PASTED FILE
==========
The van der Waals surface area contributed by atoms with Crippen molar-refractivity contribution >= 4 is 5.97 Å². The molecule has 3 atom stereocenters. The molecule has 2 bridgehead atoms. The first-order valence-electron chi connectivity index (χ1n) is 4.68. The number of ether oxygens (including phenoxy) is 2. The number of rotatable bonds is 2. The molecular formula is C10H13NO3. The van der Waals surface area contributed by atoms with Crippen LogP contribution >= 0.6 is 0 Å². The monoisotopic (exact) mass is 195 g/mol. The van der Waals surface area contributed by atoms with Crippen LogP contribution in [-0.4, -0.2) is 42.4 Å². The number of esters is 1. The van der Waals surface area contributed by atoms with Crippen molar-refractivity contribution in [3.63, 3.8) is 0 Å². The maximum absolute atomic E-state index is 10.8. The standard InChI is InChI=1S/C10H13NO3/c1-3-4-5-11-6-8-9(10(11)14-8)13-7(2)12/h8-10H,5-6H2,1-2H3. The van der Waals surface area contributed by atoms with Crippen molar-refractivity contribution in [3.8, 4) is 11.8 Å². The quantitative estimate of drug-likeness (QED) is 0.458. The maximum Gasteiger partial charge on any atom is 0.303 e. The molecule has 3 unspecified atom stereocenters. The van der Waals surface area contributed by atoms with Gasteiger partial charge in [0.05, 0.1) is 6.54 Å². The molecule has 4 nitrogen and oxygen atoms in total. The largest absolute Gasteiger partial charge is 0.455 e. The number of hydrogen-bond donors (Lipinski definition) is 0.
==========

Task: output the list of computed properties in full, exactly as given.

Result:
The van der Waals surface area contributed by atoms with Crippen molar-refractivity contribution >= 4 is 5.97 Å². The molecule has 3 atom stereocenters. The molecule has 2 bridgehead atoms. The first-order valence-electron chi connectivity index (χ1n) is 4.68. The number of ether oxygens (including phenoxy) is 2. The number of rotatable bonds is 2. The molecular formula is C10H13NO3. The van der Waals surface area contributed by atoms with Crippen LogP contribution >= 0.6 is 0 Å². The monoisotopic (exact) mass is 195 g/mol. The van der Waals surface area contributed by atoms with Crippen LogP contribution in [-0.4, -0.2) is 42.4 Å². The number of esters is 1. The van der Waals surface area contributed by atoms with Crippen molar-refractivity contribution in [3.63, 3.8) is 0 Å². The maximum absolute atomic E-state index is 10.8. The standard InChI is InChI=1S/C10H13NO3/c1-3-4-5-11-6-8-9(10(11)14-8)13-7(2)12/h8-10H,5-6H2,1-2H3. The van der Waals surface area contributed by atoms with Crippen molar-refractivity contribution in [3.8, 4) is 11.8 Å². The quantitative estimate of drug-likeness (QED) is 0.458. The maximum Gasteiger partial charge on any atom is 0.303 e. The molecule has 3 unspecified atom stereocenters. The van der Waals surface area contributed by atoms with Gasteiger partial charge in [0.05, 0.1) is 6.54 Å². The molecule has 4 nitrogen and oxygen atoms in total. The largest absolute Gasteiger partial charge is 0.455 e. The number of hydrogen-bond donors (Lipinski definition) is 0.